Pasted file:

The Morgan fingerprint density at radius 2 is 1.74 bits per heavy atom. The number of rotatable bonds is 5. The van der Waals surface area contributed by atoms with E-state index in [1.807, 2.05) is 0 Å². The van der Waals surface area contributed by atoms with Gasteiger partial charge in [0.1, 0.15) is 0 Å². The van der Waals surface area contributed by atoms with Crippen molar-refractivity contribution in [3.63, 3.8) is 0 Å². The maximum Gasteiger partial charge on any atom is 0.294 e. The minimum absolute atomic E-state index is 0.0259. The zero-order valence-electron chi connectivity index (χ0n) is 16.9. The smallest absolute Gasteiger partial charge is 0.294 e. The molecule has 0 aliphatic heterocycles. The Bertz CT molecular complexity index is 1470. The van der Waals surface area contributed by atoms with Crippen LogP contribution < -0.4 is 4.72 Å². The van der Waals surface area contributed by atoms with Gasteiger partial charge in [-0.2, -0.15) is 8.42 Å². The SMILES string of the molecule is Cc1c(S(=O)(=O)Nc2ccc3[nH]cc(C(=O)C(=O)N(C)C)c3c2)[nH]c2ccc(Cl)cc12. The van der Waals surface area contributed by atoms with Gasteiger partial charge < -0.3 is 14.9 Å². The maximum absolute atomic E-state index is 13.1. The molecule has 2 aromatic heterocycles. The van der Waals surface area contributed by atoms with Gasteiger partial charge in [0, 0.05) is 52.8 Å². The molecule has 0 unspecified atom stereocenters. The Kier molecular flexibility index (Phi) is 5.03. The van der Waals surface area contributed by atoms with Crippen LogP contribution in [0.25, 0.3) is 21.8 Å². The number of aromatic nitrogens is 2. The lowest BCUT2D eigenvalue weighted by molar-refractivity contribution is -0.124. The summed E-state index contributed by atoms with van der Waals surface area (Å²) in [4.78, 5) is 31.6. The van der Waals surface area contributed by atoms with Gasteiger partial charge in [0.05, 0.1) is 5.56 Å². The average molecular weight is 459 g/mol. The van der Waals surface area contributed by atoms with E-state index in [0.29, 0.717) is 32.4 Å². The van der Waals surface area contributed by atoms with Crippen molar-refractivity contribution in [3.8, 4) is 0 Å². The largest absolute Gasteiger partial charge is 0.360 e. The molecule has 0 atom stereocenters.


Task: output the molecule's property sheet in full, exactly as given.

The Morgan fingerprint density at radius 2 is 1.74 bits per heavy atom. The number of rotatable bonds is 5. The van der Waals surface area contributed by atoms with E-state index in [1.807, 2.05) is 0 Å². The van der Waals surface area contributed by atoms with Gasteiger partial charge in [0.1, 0.15) is 0 Å². The van der Waals surface area contributed by atoms with Crippen molar-refractivity contribution in [3.63, 3.8) is 0 Å². The maximum Gasteiger partial charge on any atom is 0.294 e. The minimum absolute atomic E-state index is 0.0259. The zero-order valence-electron chi connectivity index (χ0n) is 16.9. The smallest absolute Gasteiger partial charge is 0.294 e. The molecule has 0 aliphatic heterocycles. The Bertz CT molecular complexity index is 1470. The van der Waals surface area contributed by atoms with Crippen LogP contribution < -0.4 is 4.72 Å². The van der Waals surface area contributed by atoms with Gasteiger partial charge in [-0.2, -0.15) is 8.42 Å². The SMILES string of the molecule is Cc1c(S(=O)(=O)Nc2ccc3[nH]cc(C(=O)C(=O)N(C)C)c3c2)[nH]c2ccc(Cl)cc12. The van der Waals surface area contributed by atoms with Gasteiger partial charge < -0.3 is 14.9 Å². The maximum absolute atomic E-state index is 13.1. The molecule has 2 aromatic heterocycles. The van der Waals surface area contributed by atoms with Gasteiger partial charge in [0, 0.05) is 52.8 Å². The molecule has 0 unspecified atom stereocenters. The Kier molecular flexibility index (Phi) is 5.03. The van der Waals surface area contributed by atoms with Crippen LogP contribution in [0.25, 0.3) is 21.8 Å². The number of aromatic nitrogens is 2. The lowest BCUT2D eigenvalue weighted by molar-refractivity contribution is -0.124. The summed E-state index contributed by atoms with van der Waals surface area (Å²) in [4.78, 5) is 31.6. The van der Waals surface area contributed by atoms with Gasteiger partial charge in [0.05, 0.1) is 5.56 Å². The average molecular weight is 459 g/mol. The van der Waals surface area contributed by atoms with E-state index in [0.29, 0.717) is 32.4 Å². The van der Waals surface area contributed by atoms with Crippen molar-refractivity contribution in [3.8, 4) is 0 Å². The largest absolute Gasteiger partial charge is 0.360 e. The molecule has 0 atom stereocenters.